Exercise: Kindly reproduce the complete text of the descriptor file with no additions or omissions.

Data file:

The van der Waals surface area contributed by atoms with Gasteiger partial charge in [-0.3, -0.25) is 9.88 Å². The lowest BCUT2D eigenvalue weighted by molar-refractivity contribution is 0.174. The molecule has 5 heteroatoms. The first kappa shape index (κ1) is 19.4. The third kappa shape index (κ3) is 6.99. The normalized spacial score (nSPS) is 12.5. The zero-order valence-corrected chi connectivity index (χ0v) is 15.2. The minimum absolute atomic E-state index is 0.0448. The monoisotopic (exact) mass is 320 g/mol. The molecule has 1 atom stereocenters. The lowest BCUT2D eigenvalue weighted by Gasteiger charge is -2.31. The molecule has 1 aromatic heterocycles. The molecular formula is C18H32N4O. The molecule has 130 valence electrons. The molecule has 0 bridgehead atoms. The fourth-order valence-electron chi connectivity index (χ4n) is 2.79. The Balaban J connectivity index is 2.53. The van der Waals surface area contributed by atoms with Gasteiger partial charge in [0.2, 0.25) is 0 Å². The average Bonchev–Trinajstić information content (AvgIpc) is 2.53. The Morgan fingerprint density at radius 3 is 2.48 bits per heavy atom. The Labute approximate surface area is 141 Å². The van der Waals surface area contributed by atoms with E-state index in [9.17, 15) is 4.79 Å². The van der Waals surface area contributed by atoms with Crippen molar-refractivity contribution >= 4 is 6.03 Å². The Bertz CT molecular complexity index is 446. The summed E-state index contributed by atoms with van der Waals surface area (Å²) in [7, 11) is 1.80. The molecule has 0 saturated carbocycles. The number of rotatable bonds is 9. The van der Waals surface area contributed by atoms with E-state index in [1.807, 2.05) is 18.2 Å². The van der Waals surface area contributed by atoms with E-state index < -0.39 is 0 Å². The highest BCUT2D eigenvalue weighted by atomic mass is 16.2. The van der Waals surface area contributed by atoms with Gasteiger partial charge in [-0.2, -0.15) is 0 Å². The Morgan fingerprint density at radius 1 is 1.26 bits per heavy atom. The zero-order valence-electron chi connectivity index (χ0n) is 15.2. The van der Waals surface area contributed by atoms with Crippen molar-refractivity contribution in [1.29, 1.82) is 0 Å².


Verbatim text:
The van der Waals surface area contributed by atoms with Gasteiger partial charge in [-0.3, -0.25) is 9.88 Å². The lowest BCUT2D eigenvalue weighted by molar-refractivity contribution is 0.174. The molecule has 5 heteroatoms. The first kappa shape index (κ1) is 19.4. The third kappa shape index (κ3) is 6.99. The normalized spacial score (nSPS) is 12.5. The zero-order valence-corrected chi connectivity index (χ0v) is 15.2. The minimum absolute atomic E-state index is 0.0448. The monoisotopic (exact) mass is 320 g/mol. The molecule has 1 atom stereocenters. The lowest BCUT2D eigenvalue weighted by Gasteiger charge is -2.31. The molecule has 1 aromatic heterocycles. The molecular formula is C18H32N4O. The molecule has 130 valence electrons. The molecule has 0 bridgehead atoms. The fourth-order valence-electron chi connectivity index (χ4n) is 2.79. The Balaban J connectivity index is 2.53. The van der Waals surface area contributed by atoms with Gasteiger partial charge in [0.2, 0.25) is 0 Å². The average Bonchev–Trinajstić information content (AvgIpc) is 2.53. The Morgan fingerprint density at radius 3 is 2.48 bits per heavy atom. The Labute approximate surface area is 141 Å². The van der Waals surface area contributed by atoms with E-state index in [9.17, 15) is 4.79 Å². The van der Waals surface area contributed by atoms with Crippen molar-refractivity contribution >= 4 is 6.03 Å². The Bertz CT molecular complexity index is 446. The summed E-state index contributed by atoms with van der Waals surface area (Å²) in [7, 11) is 1.80. The molecule has 0 saturated carbocycles. The number of rotatable bonds is 9. The van der Waals surface area contributed by atoms with E-state index in [1.807, 2.05) is 18.2 Å². The van der Waals surface area contributed by atoms with E-state index < -0.39 is 0 Å². The highest BCUT2D eigenvalue weighted by atomic mass is 16.2. The van der Waals surface area contributed by atoms with Gasteiger partial charge in [-0.2, -0.15) is 0 Å². The Morgan fingerprint density at radius 1 is 1.26 bits per heavy atom. The zero-order valence-electron chi connectivity index (χ0n) is 15.2. The van der Waals surface area contributed by atoms with Crippen molar-refractivity contribution in [1.29, 1.82) is 0 Å².